Our aim in Protocol 1 was to confirm that protection against lethal simulated IR injury could be achieved in this in vitro cell culture model using a standard IPC stimulus, and establish that cytoprotection could be evoked by applying a remote conditioning strategy. To achieve this goal, HL-1 cells were cultured on 60 mm plates and assigned to undergo simulated IR alone, IPC + simulated IR, TRM-IPC + simulated IR, or a time-matched normoxic period (Figure 1). For the IPC-treated group, cells were subjected to 4 episodes of [15 min simulated I + 15 min R] (algorithm optimized in preliminary studies; data not shown). Immediately following the fourth episode of IPC, the cardiomyocytes were exposed to a sustained, 2.5 h period of simulated I followed by 24 h of R. For the TRM-IPC-treated group: the ‘reperfusate’ medium was collected during each reoxygenation period from each dish of HL-1 cells subjected to IPC and, after the final IPC cycle, was transferred to a dish of naïve and normoxic HL-1 cardiomyocytes. Cells were treated for 1 h with the transferred, reperfusate medium and then underwent 2.5 h simulated I + 24 h R. For the IR group, Hl-1 cells underwent 2.5 h simulated I + 24 h R alone, while additional cultures served as time-matched normoxic controls (Figure 1).
The primary endpoint of Protocol 1 was HL-1 cell viability, assessed at 24 h post-R using the standard method of Trypan blue exclusion [12,36]. The method is based on maintenance of sarcolemmal integrity: viable cells with an intact sarcolemma remain unstained, while dead cells are permeable to the dye and appear blue. For each group, % cell viability was calculated as [1 − dead cells/(dead cells + live cells)] × 100.
To ensure the rigor of our data, two sets of supplementary experiments were performed. First, HL-1 cell viability was confirmed with an additional technique, the well-established MTT ((3-(4,5-dimethylthiazol-2-yl)-2,5-diphenyltetrazolium bromide) assay (see Supplementary Figure S1) [37,38]. The protocol was identical to that shown in Figure 1, except the HL-1 cells were cultured in 24-well (rather than 60 mm) plates [12,32]. The MTT assay is based on the formation and accumulation of purple formazan crystals following reduction of the tetrazolium salt by cellular dehydrogenases present in viable cells [39]. Absorbance of each independent replicate at a wavelength of 570 nm, measured using a Bio-RAD iMark plate reader and Microplate Manager® 6 Software (Bio-RAD, Hercules, CA, USA), was used to quantify formazan product formation and served as the index of viability. For each group, % cell viability was calculated as [A570 treatment group (i.e., IR, IPC or TRM-IPC)/A570 normoxic group] × 100. Second, HL-1 cells were probed by standard immunoblotting at 30 min post-R for two canonical markers of apoptotic cell death: the presence of cytochrome c and cleaved caspase 3 in the cytosol (primary antibodies from Cell Signaling Technologies, Boston, MA, USA; #11940 and #9664). Samples were loaded at 10–45 µg of protein (for cytochrome c and cleaved caspase 3, respectively) and resolved using methods described previously by our group [12,40].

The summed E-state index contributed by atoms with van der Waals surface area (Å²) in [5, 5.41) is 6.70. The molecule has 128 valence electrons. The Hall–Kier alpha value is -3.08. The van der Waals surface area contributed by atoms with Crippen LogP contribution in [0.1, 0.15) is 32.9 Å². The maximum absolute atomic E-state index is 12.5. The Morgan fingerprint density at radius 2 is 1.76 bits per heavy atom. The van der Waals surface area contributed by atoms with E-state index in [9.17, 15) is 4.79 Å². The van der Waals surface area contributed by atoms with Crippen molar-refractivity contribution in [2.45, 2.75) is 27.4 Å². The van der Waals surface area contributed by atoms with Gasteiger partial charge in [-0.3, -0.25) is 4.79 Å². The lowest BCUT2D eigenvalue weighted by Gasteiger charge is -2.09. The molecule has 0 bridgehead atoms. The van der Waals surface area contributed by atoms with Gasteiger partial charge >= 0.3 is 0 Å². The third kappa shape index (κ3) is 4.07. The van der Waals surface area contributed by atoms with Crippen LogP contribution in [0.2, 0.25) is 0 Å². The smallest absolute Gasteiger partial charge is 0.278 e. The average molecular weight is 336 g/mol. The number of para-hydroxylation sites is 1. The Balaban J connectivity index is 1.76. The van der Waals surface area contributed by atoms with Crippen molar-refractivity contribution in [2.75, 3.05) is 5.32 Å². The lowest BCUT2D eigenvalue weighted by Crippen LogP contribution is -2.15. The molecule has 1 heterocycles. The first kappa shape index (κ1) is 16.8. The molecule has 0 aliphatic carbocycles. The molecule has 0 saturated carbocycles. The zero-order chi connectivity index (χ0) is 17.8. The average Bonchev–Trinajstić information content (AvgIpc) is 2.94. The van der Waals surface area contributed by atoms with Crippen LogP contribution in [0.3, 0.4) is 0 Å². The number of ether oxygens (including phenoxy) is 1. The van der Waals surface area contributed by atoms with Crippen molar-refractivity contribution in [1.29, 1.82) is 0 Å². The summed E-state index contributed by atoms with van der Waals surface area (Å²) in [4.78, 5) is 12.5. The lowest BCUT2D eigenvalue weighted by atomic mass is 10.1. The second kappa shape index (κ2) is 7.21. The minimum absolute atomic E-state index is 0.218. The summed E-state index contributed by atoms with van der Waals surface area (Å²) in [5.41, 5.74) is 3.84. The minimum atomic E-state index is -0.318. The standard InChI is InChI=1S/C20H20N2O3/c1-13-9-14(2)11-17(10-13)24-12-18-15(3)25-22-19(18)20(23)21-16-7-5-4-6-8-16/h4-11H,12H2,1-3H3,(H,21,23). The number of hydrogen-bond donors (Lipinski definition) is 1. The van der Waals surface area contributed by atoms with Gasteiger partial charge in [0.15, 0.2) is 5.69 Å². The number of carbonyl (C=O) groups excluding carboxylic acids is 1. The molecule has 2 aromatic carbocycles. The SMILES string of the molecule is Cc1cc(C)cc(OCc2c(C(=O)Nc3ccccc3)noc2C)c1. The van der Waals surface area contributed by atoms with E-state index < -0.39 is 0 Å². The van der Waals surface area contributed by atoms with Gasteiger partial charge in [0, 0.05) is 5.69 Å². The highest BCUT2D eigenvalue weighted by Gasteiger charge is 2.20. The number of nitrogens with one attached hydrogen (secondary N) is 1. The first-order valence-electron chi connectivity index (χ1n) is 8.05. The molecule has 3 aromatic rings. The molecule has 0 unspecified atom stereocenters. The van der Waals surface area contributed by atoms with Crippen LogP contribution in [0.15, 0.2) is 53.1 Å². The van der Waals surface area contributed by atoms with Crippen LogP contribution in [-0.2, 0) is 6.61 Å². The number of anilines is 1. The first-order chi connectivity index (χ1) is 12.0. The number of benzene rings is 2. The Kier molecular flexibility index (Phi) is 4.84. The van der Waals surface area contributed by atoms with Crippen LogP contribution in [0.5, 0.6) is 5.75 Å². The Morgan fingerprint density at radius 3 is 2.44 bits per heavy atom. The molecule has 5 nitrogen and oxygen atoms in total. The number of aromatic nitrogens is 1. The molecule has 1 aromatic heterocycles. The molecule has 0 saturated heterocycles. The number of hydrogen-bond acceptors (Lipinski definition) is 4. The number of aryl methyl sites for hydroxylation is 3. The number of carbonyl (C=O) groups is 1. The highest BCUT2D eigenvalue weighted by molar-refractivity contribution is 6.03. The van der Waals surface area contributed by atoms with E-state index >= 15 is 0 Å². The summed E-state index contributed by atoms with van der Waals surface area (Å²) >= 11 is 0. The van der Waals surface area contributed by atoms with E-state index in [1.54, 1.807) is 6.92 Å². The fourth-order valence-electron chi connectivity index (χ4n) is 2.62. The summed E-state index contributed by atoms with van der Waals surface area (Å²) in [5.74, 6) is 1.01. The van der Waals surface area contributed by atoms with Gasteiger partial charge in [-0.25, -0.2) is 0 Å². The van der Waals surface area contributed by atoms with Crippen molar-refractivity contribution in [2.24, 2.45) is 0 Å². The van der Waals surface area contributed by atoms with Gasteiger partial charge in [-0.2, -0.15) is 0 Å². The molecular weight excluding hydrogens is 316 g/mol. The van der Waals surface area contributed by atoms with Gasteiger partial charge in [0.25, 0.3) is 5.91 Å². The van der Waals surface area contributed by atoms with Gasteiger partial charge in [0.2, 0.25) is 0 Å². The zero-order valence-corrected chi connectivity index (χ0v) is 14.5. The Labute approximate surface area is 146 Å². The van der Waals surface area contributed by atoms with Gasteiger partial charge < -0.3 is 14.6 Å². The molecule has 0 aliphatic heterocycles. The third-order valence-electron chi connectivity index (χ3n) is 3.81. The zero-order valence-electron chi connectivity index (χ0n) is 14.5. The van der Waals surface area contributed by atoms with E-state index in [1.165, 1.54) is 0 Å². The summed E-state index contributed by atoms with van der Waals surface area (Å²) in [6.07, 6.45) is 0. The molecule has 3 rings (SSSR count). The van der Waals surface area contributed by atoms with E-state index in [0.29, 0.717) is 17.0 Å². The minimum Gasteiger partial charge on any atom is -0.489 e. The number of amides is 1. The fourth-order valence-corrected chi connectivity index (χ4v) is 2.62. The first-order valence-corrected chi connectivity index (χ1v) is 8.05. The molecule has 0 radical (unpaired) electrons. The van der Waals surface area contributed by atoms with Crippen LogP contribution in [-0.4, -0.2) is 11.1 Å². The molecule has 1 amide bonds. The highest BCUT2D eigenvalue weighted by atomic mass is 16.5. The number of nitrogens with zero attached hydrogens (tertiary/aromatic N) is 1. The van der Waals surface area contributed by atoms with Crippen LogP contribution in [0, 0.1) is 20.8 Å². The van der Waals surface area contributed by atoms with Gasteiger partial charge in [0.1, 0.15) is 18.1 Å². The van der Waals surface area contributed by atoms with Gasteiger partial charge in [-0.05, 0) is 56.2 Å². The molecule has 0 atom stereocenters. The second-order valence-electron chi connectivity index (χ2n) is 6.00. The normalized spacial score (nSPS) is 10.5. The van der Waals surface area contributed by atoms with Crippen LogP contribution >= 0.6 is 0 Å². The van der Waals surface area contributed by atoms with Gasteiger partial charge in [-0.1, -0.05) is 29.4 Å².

Figure 1. Timelines for IR, IPC, TRM-IPC and time-matched normoxic control groups. In Protocols 1 and 2A: HL-1 cells were cultured for 48 h before group assignments were made. Groups were reoxygenated for 24 h for the assessment of viability (Protocol 1), reoxygenated for 30 min for assessment of cytosolic expression of cytochrome c and cleaved caspase 3 (Protocol 1, Supplementary Material), or reoxygenated for 30 min for assessment of the subcellular distribution of OPA1 (Protocol 2A). In Protocol 3: The same 4 group assignments were made. However, for each group, (IR, IPC, TRM-IPC, normoxic control), three transfection cohorts were assessed: Cells were transfected with siRNA targeting OPA1, transfected with scrambled siRNA, or non-transfected. IR = simulated ischemia-reoxygenation, IPC = ischemic preconditioning, TRM-IPC = transfer of IPC ‘reperfusate’ medium.
Figure 1. Timelines for IR, IPC, TRM-IPC and time-matched normoxic control groups. In Protocols 1 and 2A: HL-1 cells were cultured for 48 h before group assignments were made. Groups were reoxygenated for 24 h for the assessment of viability (Protocol 1), reoxygenated for 30 min for assessment of cytosolic expression of cytochrome c and cleaved caspase 3 (Protocol 1, Supplementary Material), or reoxygenated for 30 min for assessment of the subcellular distribution of OPA1 (Protocol 2A). In Protocol 3: The same 4 group assignments were made. However, for each group, (IR, IPC, TRM-IPC, normoxic control), three transfection cohorts were assessed: Cells were transfected with siRNA targeting OPA1, transfected with scrambled siRNA, or non-transfected. IR = simulated ischemia-reoxygenation, IPC = ischemic preconditioning, TRM-IPC = transfer of IPC ‘reperfusate’ medium.